Opinion | Women’s rights in Afghanistan: a reminder of how female education unlocks the doors to opportunity and success

FULL ARTICLE

Maria Mulder, Spanish and Portugese, Third year

As Western troops withdrew from Afghanistan last month, we saw an unexpectedly quick takeover of the country by the Taliban. These developments have sparked some thought about what the implications of this will be for human rights in Afghanistan – in particular, for those of women and girls.

This transition has reminded us of how vital female education is to not only individual liberty, but also to encouraging stability and prosperity around the planet.

Democracies such as Canada, European nations and Australia are good examples of the strides a society can make when women are given access to the same opportunities and rights as men.

We must not forget the brutal nature of former Taliban rule in Afghanistan over twenty years ago, where women were not only banned from education after eight years of age, but also employment.

Among other restrictions, they also could not even leave their homes without wearing a burqa and having a male relative accompany them. Furthermore, they lacked representation in public life – depictions of women in ads or even references to women in place names were forbidden. Defiance of these rules would lead to extreme forms of punishment, such as beatings and executions.

education is vital to tackling such issues

Whilst the Taliban had implied that all of this was for the benefit of women and girls, it is clear that oppressing half of a given population is an effective way to keep them perpetually impoverished and controlled. This was another global instance of a lost battle against misogyny.

Even nowadays, the Taliban maintains the spirit of its former regime by banning female sports and recently suggesting that women should ‘Give birth’ instead of working in government.

Education is vital to tackling such issues. It not only equips people with the tools they need to enter the workforce, but also helps to break a number of harmful cycles, providing women with hope for the future.

Such cycles include those of poverty, ignorance, poor health and forced marriages, amongst others. These factors are oftentimes interconnected; the living standards we take for granted here in the UK, for example, are directly linked to the realisation of gender equality.

As is highlighted in the following article Importance of Girls' Education Around the World, the impact of just one girl having had the fortune to enjoy a high-quality upbringing is generational. This means that it promotes a ‘Ripple effect of positive change in the community and country’.

communities with significant numbers of highly educated women are less prone to conflict

A few examples of this include the fact that a child born to a literate mother is more likely to live past the age of five. Another is that girls who have gone through secondary school are several times less likely to become child brides – thereby allowing them to carve more of an independent path for themselves in life.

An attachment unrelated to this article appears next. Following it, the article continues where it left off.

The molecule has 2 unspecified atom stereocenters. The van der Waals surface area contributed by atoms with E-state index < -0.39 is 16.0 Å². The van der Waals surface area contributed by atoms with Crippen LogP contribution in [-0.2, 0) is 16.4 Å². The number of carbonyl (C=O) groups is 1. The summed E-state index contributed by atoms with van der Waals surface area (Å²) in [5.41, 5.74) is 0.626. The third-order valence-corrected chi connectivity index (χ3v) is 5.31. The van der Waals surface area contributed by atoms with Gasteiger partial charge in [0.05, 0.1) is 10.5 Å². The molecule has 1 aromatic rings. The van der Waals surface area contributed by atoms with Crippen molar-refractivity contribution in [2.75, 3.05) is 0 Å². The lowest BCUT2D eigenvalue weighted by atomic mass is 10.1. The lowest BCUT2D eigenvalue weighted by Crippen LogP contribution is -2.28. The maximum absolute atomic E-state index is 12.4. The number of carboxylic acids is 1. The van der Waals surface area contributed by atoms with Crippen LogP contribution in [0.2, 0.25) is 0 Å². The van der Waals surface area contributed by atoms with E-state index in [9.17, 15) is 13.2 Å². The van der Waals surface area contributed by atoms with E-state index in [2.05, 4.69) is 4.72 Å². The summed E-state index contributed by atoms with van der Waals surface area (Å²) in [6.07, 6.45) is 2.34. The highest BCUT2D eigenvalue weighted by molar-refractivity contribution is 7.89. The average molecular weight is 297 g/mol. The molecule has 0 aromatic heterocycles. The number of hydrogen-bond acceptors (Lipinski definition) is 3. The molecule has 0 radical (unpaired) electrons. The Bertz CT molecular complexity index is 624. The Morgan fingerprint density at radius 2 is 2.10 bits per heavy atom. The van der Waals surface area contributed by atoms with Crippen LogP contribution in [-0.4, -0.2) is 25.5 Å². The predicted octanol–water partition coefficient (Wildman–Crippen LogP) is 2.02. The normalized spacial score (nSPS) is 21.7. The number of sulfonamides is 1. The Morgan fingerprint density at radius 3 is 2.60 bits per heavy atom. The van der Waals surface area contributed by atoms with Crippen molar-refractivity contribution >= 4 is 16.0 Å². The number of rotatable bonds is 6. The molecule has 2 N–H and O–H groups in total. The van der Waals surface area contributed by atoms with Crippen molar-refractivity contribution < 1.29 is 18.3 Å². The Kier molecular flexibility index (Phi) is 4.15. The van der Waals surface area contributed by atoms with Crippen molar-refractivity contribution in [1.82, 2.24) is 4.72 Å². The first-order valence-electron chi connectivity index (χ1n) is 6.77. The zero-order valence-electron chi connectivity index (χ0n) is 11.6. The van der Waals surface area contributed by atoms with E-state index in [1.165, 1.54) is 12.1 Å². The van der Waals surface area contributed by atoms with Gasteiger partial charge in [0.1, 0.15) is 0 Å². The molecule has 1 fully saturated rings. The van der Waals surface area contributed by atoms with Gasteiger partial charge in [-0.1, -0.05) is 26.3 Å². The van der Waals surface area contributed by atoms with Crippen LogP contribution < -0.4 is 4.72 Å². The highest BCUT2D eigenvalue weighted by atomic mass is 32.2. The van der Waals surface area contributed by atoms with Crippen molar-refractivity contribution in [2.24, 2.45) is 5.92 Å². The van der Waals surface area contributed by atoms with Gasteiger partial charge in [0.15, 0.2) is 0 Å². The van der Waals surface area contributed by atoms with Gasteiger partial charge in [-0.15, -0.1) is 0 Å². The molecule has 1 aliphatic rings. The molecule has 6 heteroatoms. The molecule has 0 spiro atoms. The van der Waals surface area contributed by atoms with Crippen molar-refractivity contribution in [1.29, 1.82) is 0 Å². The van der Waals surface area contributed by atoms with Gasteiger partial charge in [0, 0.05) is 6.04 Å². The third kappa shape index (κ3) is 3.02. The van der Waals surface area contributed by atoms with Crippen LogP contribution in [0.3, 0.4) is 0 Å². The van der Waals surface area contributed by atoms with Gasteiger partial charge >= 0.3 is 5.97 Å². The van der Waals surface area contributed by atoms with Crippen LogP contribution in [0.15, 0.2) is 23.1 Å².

Additionally, those who have received a secondary education tend to bear children later and have smaller families – both factors that increase children’s wellbeing and their chances of a secure future.

Lastly, communities with significant numbers of highly educated women are less prone to conflict and more resilient to disasters and threats. Using the ongoing COVID-19 crisis as an example: according to research, younger and less educated women were likelier to have children who had not been sufficiently immunised.

Therefore, how do we effectively manage and end this current pandemic if many women internationally were never taught about the value of vaccination? By extension, their children too will be raised in such a state of ignorance, perpetuating this vicious cycle.

Such a scenario should highlight to readers how female oppression can have devastating snowball effects.

Ultimately, Women’s socioeconomic, political and/or intellectual deprivation – whether perpetuated by a terrorist regime or not – is the norm for many women around the globe. So many of our foreign sisters are still in the battlefield when it comes to their most basic of freedoms and opportunities.

Therefore, let the latest events in Afghanistan not only serve as an important reminder of our relative positions of privilege at home, but the cruciality of women’s overall empowerment to building an ever stronger and more peaceful world.

Featured image: Unsplash / Ehimetalor


What are your views on the latest events in Afghanistan? Let us know!

AUTHOR

Maria Mulder

Second year student at the University. Originally from the Netherlands but settled in the UK, I am currently working towards a degree in Spanish and Portuguese.